WP_Post Object ( [ID] => 175 [post_author] => 5 [post_date] => 2013-03-01 21:04:20 [post_date_gmt] => 2013-03-01 21:04:20 [post_content] => Change is everywhere. In nature, change is an undeniable force. Even mountains succumb to the ever present, never diminishing force of change. Why in business should we expect any different? The fact is, change is hardwired into human nature. Individuals and society as a whole enjoy change – like the changing seasons. And there are other changes – changes in taste, changes in lifestyle, changes in expectations and aspirations. Therefore, any effort to push away change and hold on to the present—to maintain the status quo indefinitely—is a waste of energy and resources, and ultimately leads to failure. This is why companies that do not adapt to new trends and ideas will eventually see their markets dry up and wither away. This is the fate of organizations, large and small; from large multi-national corporations to mom-and-pop shops down the street. [pullquote]We must embrace change as though our future depends upon it.[/pullquote] And let’s be clear. When I say “change” what I mean is “future.” In business, change is opportunity. Therefore, we must embrace change as though our future depends upon it. Among forward-thinking and successful companies that I have examined, change in the marketplace is no more difficult, no more traumatic than changes in the season. And how does that happen? Because they have adopted change into their management process:
These are the lessons that the top executives at a particle board manufacturer learned one year. They received several complaints that desks and tables made from its boards were breaking under heavy loads. When the complaints grew in number and urgency, the vice-president of the company – who also led the production unit – took his managers along on a fact-finding mission. Their original goal was to gather as much data as possible from furniture builders and customers and to solve what they believed to be an easily solved manufacturing problem. Their first stop was a furniture builder and their largest customer. There they learned that people do not just write on their desks, they sit on them and place heavy objects on them. The president of a furniture company gave them a demonstration. The management team watched in horror as their client leaned on the edge of a newly completed conference table and the corner cracked and broke away. The team saw numerous other failures; more than they ever imagined; and returned to their offices charged with a sense of urgency. Their first realization was that they never fully understood how their boards were being used. Their product was not flexible – both literally and figuratively. This was no longer a small problem; it threatened their position in the marketplace. That’s when the fault discovery process became an innovation process. They analyzed the strength of the boards in different situations and began a detailed research on the manufacturing process itself. Their goal was not to fix what they had but to make their product stronger than ever before. They tested composites, glues, wood chip sizes, and pressurization techniques. After about a year of work, they optimized their entire manufacturing process. Not only did they improve board strength, they also decreased manufacturing cost. They ended up with a stronger product that was a higher quality and priced competitively. Dealing with the rapid-fire changes in the marketplace requires that businesses possess a built-in survival process that allows them to be innovative and operationally flexible. Changes happen. If you are not prepared, you will meet a future – but it may not be the one that you expected. [post_title] => Meet Your Future [post_excerpt] => [post_status] => publish [comment_status] => closed [ping_status] => closed [post_password] => [post_name] => meet-future [to_ping] => [pinged] => [post_modified] => 2013-04-16 11:28:36 [post_modified_gmt] => 2013-04-16 11:28:36 [post_content_filtered] => [post_parent] => 0 [guid] => http://subirchowdhury.com/?p=175 [menu_order] => 0 [post_type] => post [post_mime_type] => [comment_count] => 0 [filter] => raw )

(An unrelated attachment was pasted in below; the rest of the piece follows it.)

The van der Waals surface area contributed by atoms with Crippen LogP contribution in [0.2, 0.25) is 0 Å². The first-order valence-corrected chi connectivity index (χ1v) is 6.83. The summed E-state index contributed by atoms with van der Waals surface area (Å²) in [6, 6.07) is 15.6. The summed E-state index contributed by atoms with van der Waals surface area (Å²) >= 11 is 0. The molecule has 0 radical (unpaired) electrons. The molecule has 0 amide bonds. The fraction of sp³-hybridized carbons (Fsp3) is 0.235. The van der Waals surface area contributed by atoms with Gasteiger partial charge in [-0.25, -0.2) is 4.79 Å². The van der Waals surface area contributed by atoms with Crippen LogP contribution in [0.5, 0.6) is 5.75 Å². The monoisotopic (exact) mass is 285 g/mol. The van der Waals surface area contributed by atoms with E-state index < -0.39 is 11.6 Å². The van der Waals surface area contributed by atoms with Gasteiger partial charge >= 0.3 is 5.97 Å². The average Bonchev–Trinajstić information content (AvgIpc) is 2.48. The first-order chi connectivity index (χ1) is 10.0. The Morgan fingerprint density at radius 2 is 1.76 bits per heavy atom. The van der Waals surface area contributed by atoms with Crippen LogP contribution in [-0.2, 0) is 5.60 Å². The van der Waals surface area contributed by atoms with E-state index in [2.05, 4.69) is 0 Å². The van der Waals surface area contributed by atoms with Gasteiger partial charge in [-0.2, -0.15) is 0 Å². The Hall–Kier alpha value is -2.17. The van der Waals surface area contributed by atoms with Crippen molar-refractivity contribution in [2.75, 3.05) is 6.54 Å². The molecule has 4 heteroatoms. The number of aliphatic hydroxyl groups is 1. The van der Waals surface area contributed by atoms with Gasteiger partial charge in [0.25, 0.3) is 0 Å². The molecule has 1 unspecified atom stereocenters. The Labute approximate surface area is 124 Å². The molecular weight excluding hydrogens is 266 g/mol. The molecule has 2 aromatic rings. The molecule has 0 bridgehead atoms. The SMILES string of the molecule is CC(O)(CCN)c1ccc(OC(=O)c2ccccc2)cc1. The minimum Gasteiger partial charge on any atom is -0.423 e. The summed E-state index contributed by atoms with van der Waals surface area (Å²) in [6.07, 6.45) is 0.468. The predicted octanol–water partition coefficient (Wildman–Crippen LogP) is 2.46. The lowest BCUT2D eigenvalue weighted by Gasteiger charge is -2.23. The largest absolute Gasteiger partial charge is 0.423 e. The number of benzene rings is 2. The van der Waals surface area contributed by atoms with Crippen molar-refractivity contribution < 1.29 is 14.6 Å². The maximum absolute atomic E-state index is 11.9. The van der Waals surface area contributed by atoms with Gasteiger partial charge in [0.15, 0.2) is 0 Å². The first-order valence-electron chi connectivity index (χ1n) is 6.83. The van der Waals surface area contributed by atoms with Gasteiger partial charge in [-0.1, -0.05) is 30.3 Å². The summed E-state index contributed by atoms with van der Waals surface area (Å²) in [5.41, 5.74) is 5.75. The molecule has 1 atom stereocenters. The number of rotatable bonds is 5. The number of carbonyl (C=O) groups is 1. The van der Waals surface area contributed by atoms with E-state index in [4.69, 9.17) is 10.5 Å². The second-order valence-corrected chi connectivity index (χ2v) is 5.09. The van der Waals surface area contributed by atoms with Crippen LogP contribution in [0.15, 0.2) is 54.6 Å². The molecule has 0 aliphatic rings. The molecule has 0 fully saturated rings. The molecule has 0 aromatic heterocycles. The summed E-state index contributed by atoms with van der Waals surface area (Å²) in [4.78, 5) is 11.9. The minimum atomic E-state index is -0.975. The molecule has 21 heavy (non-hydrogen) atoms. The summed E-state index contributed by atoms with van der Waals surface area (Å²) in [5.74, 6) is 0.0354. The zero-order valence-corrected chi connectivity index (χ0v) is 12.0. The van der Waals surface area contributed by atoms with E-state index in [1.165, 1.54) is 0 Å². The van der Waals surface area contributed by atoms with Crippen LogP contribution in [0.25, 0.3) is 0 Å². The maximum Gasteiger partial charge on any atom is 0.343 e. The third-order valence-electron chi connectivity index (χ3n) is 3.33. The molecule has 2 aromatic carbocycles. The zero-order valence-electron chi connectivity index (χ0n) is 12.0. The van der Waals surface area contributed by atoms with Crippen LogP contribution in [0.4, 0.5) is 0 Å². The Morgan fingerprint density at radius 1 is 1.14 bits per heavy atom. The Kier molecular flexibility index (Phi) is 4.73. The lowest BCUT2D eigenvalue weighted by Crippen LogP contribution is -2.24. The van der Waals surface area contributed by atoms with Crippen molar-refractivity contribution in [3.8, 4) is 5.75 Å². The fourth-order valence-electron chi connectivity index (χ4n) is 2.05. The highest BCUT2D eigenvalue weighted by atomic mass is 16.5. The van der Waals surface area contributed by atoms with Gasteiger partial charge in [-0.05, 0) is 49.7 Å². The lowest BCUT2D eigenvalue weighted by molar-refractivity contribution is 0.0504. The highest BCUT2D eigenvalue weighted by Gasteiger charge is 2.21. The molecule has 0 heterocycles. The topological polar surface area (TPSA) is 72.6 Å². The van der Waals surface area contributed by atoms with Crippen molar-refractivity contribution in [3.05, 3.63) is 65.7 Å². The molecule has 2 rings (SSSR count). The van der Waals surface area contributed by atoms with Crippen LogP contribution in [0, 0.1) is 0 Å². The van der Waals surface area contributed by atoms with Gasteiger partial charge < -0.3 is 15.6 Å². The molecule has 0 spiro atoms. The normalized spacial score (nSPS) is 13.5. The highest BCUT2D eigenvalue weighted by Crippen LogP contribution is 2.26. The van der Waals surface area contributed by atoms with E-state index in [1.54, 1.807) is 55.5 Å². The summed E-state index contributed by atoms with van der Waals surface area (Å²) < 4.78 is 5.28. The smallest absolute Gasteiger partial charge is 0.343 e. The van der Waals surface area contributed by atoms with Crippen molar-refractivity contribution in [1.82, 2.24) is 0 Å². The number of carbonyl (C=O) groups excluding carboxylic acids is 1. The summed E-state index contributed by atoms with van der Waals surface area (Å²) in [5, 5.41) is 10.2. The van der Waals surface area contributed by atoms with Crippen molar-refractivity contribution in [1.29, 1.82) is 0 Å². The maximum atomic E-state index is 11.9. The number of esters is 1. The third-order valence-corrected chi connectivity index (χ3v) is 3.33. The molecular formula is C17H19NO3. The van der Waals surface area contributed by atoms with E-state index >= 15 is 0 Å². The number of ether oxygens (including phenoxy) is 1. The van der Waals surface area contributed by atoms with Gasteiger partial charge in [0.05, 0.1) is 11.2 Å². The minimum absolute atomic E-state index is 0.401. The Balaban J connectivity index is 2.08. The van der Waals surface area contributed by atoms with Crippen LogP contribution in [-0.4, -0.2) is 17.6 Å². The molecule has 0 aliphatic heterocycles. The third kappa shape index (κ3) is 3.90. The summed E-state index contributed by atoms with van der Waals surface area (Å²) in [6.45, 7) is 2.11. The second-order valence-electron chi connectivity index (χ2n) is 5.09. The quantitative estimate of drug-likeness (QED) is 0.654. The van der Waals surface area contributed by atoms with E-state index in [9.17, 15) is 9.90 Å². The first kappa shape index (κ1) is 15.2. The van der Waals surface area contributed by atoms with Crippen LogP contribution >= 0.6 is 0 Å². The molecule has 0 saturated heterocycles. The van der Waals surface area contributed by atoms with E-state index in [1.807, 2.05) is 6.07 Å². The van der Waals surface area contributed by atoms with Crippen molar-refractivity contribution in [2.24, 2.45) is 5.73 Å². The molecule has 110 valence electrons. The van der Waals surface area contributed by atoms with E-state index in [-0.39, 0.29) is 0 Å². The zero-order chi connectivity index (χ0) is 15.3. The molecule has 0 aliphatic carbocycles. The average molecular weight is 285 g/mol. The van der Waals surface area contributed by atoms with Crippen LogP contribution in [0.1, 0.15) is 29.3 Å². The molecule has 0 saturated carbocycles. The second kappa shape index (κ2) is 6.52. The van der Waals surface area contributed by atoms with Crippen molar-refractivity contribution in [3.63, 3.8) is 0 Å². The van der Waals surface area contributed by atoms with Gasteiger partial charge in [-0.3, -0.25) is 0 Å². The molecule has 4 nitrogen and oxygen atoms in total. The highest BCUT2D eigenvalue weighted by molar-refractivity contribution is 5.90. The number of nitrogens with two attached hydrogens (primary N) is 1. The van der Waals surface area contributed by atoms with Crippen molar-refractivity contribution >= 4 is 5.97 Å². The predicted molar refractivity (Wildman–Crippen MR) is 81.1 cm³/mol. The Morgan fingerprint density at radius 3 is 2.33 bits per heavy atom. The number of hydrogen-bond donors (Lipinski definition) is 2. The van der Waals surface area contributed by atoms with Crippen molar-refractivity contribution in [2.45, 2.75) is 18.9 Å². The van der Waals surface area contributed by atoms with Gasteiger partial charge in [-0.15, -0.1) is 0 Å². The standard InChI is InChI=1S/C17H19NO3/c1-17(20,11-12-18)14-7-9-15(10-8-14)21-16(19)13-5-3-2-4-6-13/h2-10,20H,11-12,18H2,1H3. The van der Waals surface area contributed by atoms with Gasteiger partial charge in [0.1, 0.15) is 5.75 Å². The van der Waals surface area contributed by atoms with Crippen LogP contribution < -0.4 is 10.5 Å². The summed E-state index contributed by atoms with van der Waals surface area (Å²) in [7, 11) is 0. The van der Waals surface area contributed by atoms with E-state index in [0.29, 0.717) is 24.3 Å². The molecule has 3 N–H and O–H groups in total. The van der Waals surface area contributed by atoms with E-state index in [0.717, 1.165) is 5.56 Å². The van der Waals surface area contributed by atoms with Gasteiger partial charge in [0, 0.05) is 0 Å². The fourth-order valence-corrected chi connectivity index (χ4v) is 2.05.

- They have built flexibility into the organization. They possess a culture and mindset that can easily adapt to marketplace demand.
- They actively look for ways to improve products and services. Since the shelf life of goods and ideas is so short, they always live in the future.
WP_Post Object ( [ID] => 813 [post_author] => 4 [post_date] => 2013-01-07 17:59:56 [post_date_gmt] => 2013-01-07 17:59:56 [post_content] => The Global Quality Awareness (GQA) Initiative is a non-profit initiative of the Subir & Malini Chowdhury Foundation created to improve the lives of individuals and their communities around the world by promoting a personal understanding of, and commitment to, a "Quality mindset.” The plan for GQA is simple - effect positive global change by getting people to make a personal commitment to a simple daily practice. The practice of GQA is centered on Subir Chowdhury’s “LEO” (Listen – Enrich – Optimize) process, which has transformative results—these same principles that when practiced, will generate vast improvement in people’s daily lives. Subir believes that most of the world’s problems are caused by people who stopped caring about quality or don’t understand the significance of it. Supporters of GQA want to inspire global improvement by first practicing quality as an individual. In essence, Quality starts with us and must be everyone’s responsibility. Daily GQA practice requires people to follow three simple steps: